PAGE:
Guitar Lick of The Day:
Rhythmic Displacement

This is one of my absolute favorite things to do: repeating an uneven pattern creates an ultra cool effect called rhythmic displacement.

If you want to create your own rhythmic displacements, all you have to do is (as an example) to come up with a uneven sixteenth note pattern = a pattern with 5, 7 ,9 (etc.) notes.

  Backing Track (105 bpm)

  Backing Track Slow (80 bpm)

Tab


e|-----------------------------------------------|
b|-----------------------------------------------|
g|-8b-10-8h10p8----8-10-8h10p8----8-10-8h10p8----|
d|--------------10-------------10-------------10-|
a|-----------------------------------------------|
e|-----------------------------------------------|


Sound Settings

Marshall JCM 800 simulation, medium drive settings, bass & middle: 11 o'clock, treble: 1 o'clock, reverb: 9 o'clock. I usually have a very slight (barely audible) delay to fatten up the sound.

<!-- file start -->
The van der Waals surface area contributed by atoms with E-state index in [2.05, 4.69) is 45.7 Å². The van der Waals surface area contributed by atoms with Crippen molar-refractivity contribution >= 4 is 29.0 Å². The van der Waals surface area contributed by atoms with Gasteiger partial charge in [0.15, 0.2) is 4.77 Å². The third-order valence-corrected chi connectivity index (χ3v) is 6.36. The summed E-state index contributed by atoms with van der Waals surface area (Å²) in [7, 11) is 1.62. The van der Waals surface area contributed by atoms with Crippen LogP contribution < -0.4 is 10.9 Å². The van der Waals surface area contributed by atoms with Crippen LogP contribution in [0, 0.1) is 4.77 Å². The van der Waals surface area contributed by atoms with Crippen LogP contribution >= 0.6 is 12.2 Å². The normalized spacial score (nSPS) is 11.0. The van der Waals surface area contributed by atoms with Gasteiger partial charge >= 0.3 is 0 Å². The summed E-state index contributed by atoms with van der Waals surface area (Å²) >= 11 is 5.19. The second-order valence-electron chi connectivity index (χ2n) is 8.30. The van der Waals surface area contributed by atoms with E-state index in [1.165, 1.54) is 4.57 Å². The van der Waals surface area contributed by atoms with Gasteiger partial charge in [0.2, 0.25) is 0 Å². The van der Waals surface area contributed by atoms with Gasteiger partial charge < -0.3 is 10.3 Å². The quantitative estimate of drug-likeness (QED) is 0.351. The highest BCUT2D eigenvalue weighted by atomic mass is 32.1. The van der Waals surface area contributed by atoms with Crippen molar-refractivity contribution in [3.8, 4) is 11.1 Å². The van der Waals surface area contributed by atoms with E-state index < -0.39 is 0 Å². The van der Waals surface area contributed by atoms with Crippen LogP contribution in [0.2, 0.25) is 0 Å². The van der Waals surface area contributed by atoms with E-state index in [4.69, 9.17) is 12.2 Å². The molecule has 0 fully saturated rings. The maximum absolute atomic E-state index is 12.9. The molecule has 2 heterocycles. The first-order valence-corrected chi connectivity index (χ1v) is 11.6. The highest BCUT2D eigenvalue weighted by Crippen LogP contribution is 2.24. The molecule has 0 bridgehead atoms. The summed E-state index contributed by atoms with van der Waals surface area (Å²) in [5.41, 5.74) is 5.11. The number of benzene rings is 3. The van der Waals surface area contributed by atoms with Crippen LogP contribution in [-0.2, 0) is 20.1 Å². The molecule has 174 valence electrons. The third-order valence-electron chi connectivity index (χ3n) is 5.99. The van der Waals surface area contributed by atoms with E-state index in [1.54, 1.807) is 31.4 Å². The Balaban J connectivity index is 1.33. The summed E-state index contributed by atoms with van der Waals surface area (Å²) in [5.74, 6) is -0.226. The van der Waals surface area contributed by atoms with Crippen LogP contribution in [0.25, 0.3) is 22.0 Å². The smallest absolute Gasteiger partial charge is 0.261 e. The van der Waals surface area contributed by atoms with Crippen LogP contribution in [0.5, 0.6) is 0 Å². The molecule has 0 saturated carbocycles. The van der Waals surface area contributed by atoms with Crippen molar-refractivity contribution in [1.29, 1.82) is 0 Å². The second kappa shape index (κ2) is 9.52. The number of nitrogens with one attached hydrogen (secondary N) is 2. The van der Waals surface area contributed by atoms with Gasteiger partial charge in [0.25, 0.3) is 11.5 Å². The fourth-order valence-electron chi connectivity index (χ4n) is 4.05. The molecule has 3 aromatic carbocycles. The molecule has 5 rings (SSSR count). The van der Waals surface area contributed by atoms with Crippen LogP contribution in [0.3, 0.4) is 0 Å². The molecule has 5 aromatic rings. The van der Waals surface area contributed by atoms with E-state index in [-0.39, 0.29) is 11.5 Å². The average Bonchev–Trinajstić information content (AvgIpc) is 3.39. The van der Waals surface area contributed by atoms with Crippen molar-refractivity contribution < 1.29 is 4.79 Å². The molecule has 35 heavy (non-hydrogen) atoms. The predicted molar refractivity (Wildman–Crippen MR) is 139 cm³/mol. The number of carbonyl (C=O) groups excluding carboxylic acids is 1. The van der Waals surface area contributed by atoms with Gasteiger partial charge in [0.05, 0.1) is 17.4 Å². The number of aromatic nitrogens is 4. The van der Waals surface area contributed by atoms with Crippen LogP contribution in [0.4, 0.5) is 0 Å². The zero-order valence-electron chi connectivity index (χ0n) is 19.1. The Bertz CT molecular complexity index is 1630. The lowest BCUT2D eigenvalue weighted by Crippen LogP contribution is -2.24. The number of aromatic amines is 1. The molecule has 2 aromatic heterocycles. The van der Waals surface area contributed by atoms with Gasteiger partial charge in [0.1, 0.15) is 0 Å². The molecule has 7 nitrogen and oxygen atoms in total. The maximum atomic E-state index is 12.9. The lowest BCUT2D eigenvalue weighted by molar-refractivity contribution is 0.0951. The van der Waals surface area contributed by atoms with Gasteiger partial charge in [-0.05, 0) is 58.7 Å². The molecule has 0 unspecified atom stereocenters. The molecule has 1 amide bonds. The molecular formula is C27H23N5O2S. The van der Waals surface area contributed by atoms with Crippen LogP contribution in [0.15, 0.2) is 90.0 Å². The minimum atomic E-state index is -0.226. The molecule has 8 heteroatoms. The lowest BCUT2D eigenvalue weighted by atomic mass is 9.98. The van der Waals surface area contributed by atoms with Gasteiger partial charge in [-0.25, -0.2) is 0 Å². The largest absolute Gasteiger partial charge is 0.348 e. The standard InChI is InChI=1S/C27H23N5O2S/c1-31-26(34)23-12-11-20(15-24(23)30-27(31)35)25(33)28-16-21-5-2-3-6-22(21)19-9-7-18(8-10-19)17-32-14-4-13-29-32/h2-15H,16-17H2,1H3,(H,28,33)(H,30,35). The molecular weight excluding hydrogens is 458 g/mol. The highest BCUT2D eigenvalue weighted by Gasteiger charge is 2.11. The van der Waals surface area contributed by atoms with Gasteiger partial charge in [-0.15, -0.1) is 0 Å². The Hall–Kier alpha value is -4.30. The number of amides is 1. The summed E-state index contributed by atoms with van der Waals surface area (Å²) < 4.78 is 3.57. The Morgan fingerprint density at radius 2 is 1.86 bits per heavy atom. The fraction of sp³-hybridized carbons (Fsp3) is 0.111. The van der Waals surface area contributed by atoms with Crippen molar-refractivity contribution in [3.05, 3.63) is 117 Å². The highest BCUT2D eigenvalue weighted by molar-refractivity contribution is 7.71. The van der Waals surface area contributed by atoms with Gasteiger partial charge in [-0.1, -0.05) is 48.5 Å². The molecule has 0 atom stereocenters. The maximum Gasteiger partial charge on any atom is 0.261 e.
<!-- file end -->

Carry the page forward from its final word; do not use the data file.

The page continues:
Scales and Theory

C minor pentatonic scale - aka C blues box (blue dots = root notes, C). The C minor pentatonic scale works well in a blues situation with the chords C7-F7-G7. In a pop/rock situation it works nicely with the chords Cm, Ddim, Eb, Fm, Gm, G7, Ab, Bb.

Guitar Scale Diagram

Guitar Tip of The Day

Kristofer Dahl, Instructor and Founder of GuitarMasterClass

Tomorrow's lick is only 2 hours, 25 minutes, 10 seconds   away!

Don't forget to bookmark this page (Ctrl + D)


Did you like this mini lesson?

Sign up to access 3587 lessons right away!

Lick of the Day Archive (for GMC subscribers only)